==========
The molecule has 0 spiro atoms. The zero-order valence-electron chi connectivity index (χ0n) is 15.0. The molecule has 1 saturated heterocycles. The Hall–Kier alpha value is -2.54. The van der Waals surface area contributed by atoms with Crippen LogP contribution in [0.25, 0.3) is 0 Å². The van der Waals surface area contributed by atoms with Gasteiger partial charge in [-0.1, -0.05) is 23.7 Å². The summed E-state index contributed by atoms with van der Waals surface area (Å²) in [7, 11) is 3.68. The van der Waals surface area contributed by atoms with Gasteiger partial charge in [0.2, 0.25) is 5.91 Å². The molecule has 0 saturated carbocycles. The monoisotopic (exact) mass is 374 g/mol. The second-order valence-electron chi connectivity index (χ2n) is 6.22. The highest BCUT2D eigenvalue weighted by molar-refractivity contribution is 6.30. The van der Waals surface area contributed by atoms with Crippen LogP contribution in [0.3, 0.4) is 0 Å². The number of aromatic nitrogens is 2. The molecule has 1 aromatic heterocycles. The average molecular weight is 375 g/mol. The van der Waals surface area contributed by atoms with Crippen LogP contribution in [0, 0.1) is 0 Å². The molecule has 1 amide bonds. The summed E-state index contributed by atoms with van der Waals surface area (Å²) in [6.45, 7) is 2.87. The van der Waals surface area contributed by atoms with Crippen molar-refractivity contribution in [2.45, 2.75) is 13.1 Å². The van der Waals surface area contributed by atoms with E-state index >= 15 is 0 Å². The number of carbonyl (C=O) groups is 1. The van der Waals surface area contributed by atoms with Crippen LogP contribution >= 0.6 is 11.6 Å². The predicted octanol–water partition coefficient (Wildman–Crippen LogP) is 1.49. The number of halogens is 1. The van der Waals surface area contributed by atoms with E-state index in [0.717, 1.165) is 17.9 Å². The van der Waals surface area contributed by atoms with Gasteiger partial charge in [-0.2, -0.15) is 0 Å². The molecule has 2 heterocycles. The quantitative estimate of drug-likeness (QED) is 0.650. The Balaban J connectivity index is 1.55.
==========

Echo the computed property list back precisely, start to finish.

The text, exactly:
The molecule has 0 spiro atoms. The zero-order valence-electron chi connectivity index (χ0n) is 15.0. The molecule has 1 saturated heterocycles. The Hall–Kier alpha value is -2.54. The van der Waals surface area contributed by atoms with Crippen LogP contribution in [0.25, 0.3) is 0 Å². The van der Waals surface area contributed by atoms with Gasteiger partial charge in [-0.1, -0.05) is 23.7 Å². The summed E-state index contributed by atoms with van der Waals surface area (Å²) in [7, 11) is 3.68. The van der Waals surface area contributed by atoms with Gasteiger partial charge in [0.2, 0.25) is 5.91 Å². The molecule has 0 saturated carbocycles. The monoisotopic (exact) mass is 374 g/mol. The second-order valence-electron chi connectivity index (χ2n) is 6.22. The highest BCUT2D eigenvalue weighted by molar-refractivity contribution is 6.30. The van der Waals surface area contributed by atoms with Crippen LogP contribution in [0.3, 0.4) is 0 Å². The number of aromatic nitrogens is 2. The molecule has 1 aromatic heterocycles. The average molecular weight is 375 g/mol. The van der Waals surface area contributed by atoms with Crippen LogP contribution in [0, 0.1) is 0 Å². The molecule has 1 amide bonds. The summed E-state index contributed by atoms with van der Waals surface area (Å²) in [6.45, 7) is 2.87. The van der Waals surface area contributed by atoms with Crippen molar-refractivity contribution in [2.45, 2.75) is 13.1 Å². The van der Waals surface area contributed by atoms with E-state index >= 15 is 0 Å². The number of carbonyl (C=O) groups is 1. The van der Waals surface area contributed by atoms with Crippen LogP contribution >= 0.6 is 11.6 Å². The predicted octanol–water partition coefficient (Wildman–Crippen LogP) is 1.49. The number of halogens is 1. The van der Waals surface area contributed by atoms with E-state index in [0.717, 1.165) is 17.9 Å². The van der Waals surface area contributed by atoms with Gasteiger partial charge in [-0.2, -0.15) is 0 Å². The molecule has 2 heterocycles. The quantitative estimate of drug-likeness (QED) is 0.650. The Balaban J connectivity index is 1.55.